Packing for a weekend in the wild
On request, I'll share what's in my backpack when going for a weekend hike. Even though the photos are sunny, I knew I was in for a wet weekend in the canoe. As you can see, I'm not packing a lot of light weight stuff, since I'm mostly paddling and then the canoe carries it for me. But I use exactly the same gear even when hiking most of the year. If I'd been hiking I'd attached the drybag onto my backpack instead of keeping it loose. What I don't show in the photos are paddle, PFD, food and the tent. Mostly for practical reasons, my partner usually carries the tent and we bought all the food on our way to the canoe trip.
I'll also like to add, that this is not facit. My set of gear is a mix of home made gear, gifts and bought equipment. The only thing that differs in my weekend pack and my pack for longer trips (5-7 days) is the amount of food and the number of briefs (I mean, you can wash them outdoors, but you can't be sure they'll dry). If I was out on even longer trips
(10 days +) I'd brought a book or similar amusement for days of rest.
I've got a backpack that my dear mother made in the 80s. The design is called Tryggve. There's always room for one small-thing-that's-good-to-bring and is amazingly comfortable to carry! It's a bit tricky to pack though, since it looses shape unless you put a thin cuttingboard closest to your back. Neither is it a back pack in which you put something you want to access quikly, since one has to get through three strap lockers and the pack fastened on top in order to get inside.
What I fasten on the outside of my pack:
- Buck saw (stored in the white etui)
- Water bottle
- Plastic sleeping pad
- Soap (in the little yellow bag)
Drybag with things I want to be easily accessible:
- Firebags with tinder (the one in leather and the plastic bread bag)
- Firesteel and flint
- Toilet paper and hand sanitizer
- Leather grease
- Merino half mittens
- A small bag with: Kuksa, spoon, bowl and knife
- Map and compass
- Personal first aid kit (the yellow square bag)
- A small bag with hairbrush, toothbrush, toothpaste, resin salve and a wooden hair stick (you can use a chop stick), to put away my hair with if I want to swim without getting it wet.
If I was rocking a modern back pack, I would have put all of this in the outer pockets and the top pocket after packing the big sack.
In the big sack
- Sleeping bag (blue and black compression bag)
- Inflatable sleeping pad (purple bag)
- Change of clothes and warm clothes (red bag)
- Kitchen gear (black bag)
- Food (not in the photo)
- Rain clothes
I pack these sacks with gear in the same order as above. First the sleeping bag and the sleeping pad, since I'll use them last during the day. Then the red bag with clothes and the kitchen gear. Then I'd stuff the bags with food in the gaps between the bags and put my rain clothes on top. Or squeezed the rain clothes in, but left an arm and a leg easily accessible so I can pull it out quick.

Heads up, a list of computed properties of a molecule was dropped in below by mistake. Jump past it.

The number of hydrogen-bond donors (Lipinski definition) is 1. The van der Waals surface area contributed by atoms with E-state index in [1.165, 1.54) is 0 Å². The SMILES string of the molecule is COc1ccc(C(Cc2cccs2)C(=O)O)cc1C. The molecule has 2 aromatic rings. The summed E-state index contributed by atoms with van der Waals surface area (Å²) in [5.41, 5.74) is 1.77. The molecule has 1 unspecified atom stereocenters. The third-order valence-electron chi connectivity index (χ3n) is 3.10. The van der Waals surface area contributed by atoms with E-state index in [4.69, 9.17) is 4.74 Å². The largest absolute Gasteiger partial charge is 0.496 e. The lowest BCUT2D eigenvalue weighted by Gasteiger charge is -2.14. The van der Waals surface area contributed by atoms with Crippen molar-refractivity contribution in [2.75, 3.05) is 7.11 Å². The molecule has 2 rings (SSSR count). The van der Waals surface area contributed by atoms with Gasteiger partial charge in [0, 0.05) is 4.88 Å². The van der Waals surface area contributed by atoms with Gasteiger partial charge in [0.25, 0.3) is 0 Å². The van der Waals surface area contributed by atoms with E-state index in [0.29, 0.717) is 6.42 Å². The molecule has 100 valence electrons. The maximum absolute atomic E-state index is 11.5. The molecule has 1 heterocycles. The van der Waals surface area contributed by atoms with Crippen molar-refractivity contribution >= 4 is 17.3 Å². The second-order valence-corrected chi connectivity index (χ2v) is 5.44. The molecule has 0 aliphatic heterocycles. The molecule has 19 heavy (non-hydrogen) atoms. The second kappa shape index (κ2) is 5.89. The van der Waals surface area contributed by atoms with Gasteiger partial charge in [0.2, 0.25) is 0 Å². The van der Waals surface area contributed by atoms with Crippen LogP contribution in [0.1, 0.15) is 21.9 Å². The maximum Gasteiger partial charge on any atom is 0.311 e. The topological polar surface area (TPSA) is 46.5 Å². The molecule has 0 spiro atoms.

My kitchen gear:
- Cooking pot about 4 liter (if I'm out alone or with my partner, we would do with 2 liter)
- Coffee pot
- Light frying pan
- Fire gloves (normal working gloves in leather)
- Cordage (not in the photo)
My sleeping gear:
- Three season sleeping bag, synthetic
- Sleeping bag liner (the dark blue thing on my sleeping bag, I squeeze into the sleeping bag when packing)
- Inflatable sleeping pad
Me and my partner use the plastic sleeping pad to sit on in camp. And I put it underneath my inflatable pad or in the gap between our pads for the sake of my dog when it's cold.
From the left topmost corner:
- Thick merino undergarment jumper
- Thick woolen sweather
- Woolen cap and woolen gloves, and a small cotton towel
- Woolen briefs, cotton briefs, woolen bra (home made), two extra pairs of socks (mad of guess what - wool!)
- Woolen socks
- Thin, full merino undergarment
If weather forecast says it will be warm and dry, I skip bringing sleeping clothes. This trip in particular, they said it would be raining all weekend, so that's why I brought some extra dry clothes.
What I'm wearing
- Woolen underwear during cold season, cotton in summer
- Woolen socks
- Merino pants, during cold season
- Outdoor trousers
- T-shirt, merino wool
- Cotton shirt or a thin woolen sweater, depending on temperature
- Anorak, wool during cold season, cotton the rest of the year (in the photo)
- Belt. I've woven my own, that I put on my anorak for heat regulation since I (consciously) didn't put a DRAGSKO by the waist on my anoraks. The belt is also used as an extra pocket or fasten my dogs leash to it when skiing.
- Ferro rod with striker. I always tie this to my trousers. Then it's always with me and I don't loose it as easily.
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Pack in peace!